Xerox Phaser 6500DN: High-Volume Features, but High-Priced Toner
At a Glance
Xerox Phaser 6500DN Laser Printer
This workgroup-level printer imposes budget-breaking toner costs, making it unsuitable for high-volume use.
Xerox's Phaser 6500DN color laser printer for small and medium-size workgroups carries a temptingly low price of $499 (as of February 22, 2011). But given the volume of output that such users are likely to generate, it's unfortunate that the Phaser 6500DN's replacement toner costs are so dear. (In contrast, Xerox's larger Phaser 7500DN, which we reviewed back in mid-2009, has an extremely high selling price but offers very reasonably priced replacement toner.)
The Phaser 6500DN provides the usual workgroup-level features: USB and ethernet connectivity; a 250-sheet main input tray and integrated manual-feed slot; and a top, 150-sheet output tray. An additional, 250-sheet input tray costs $199 from Xerox. Duplexing (two-sided printing) is standard, but Mac users must enable it manually. The Phaser 6500, a lower-cost model without duplexing, costs $399.
In our tests, the Phaser 6500DN delivered midrange speeds on the PC platform: It produced 14.8 pages per minute of plain text, and 1.8 ppm of snapshot-size color photos on letter-size paper. Mac performance was slower than average: 13.1 ppm when printing plain text; 2.7 ppm when printing a document with mixed text and graphics; and a sluggish 0.4 ppm when printing a high-resolution, full-page color photo.
Though the unit's print speed numbers weren't bad, our sample output revealed a few print quality challenges. Plain, black text was perfectly crisp, but solid areas in either grayscale or color showed slight banding on the PC platform, and inkjet-printer-like graininess on the Mac platform. Color quality was realistic, but initially we encountered registration problems (the four colors failed to line up), making images look blurry or off-kilter. The printer has automatic and manual methods for fixing this, but after a couple of rounds of attempted corrections, we still couldn't perfect it. Per Xerox, it might take two or three cycles to set things straight.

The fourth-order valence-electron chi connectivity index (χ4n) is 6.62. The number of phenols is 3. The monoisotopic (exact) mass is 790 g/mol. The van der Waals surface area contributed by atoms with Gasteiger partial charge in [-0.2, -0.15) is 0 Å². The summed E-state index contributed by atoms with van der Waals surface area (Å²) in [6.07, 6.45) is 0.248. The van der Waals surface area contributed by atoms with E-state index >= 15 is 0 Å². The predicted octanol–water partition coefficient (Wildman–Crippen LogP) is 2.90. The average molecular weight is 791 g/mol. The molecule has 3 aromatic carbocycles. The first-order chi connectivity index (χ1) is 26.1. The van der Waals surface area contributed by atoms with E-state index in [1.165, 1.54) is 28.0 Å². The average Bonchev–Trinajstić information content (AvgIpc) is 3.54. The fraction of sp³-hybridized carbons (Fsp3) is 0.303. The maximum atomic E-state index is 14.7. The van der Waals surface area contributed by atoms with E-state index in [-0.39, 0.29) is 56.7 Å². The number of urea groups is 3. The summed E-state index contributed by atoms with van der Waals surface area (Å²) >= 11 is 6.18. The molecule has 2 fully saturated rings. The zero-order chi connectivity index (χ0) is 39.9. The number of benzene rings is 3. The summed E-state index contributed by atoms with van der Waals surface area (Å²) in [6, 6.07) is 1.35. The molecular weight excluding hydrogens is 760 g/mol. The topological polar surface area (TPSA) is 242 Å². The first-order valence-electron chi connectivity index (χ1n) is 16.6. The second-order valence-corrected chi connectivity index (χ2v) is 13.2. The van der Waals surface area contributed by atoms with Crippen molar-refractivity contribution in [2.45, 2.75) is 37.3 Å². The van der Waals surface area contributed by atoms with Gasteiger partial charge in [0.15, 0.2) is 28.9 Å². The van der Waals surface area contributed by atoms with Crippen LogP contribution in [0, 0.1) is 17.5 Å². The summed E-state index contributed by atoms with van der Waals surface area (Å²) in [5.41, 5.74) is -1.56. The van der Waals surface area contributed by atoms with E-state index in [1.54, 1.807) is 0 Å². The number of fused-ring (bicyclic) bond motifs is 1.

Even when you get the colors right, the cost of printing with them will be high, to judge from the pricing released by Xerox at press time. The printer ships with 1000-page cartridges for all four colors. The 3000-page replacement black cartridge costs $106, or a pricey 3.5 cents per page. The two sizes of color cartridges include 1000-page models for $65 apiece (6.5 cents per color), and 2,500-page models for $110 apiece (4.4 cents per color). A four-color page would cost between 16.7 and 23 cents. These prices more closely resemble those of a typical color inkjet printer than of a typical color laser.
The Xerox Phaser 6500DN is equipped for busy workgroup use. Unfortunately, its color costs make higher-volume usage prohibitively expensive. The Oki C610dtn, or a lower-cost variant, is a similar model with lower-priced toner (but other shortcomings).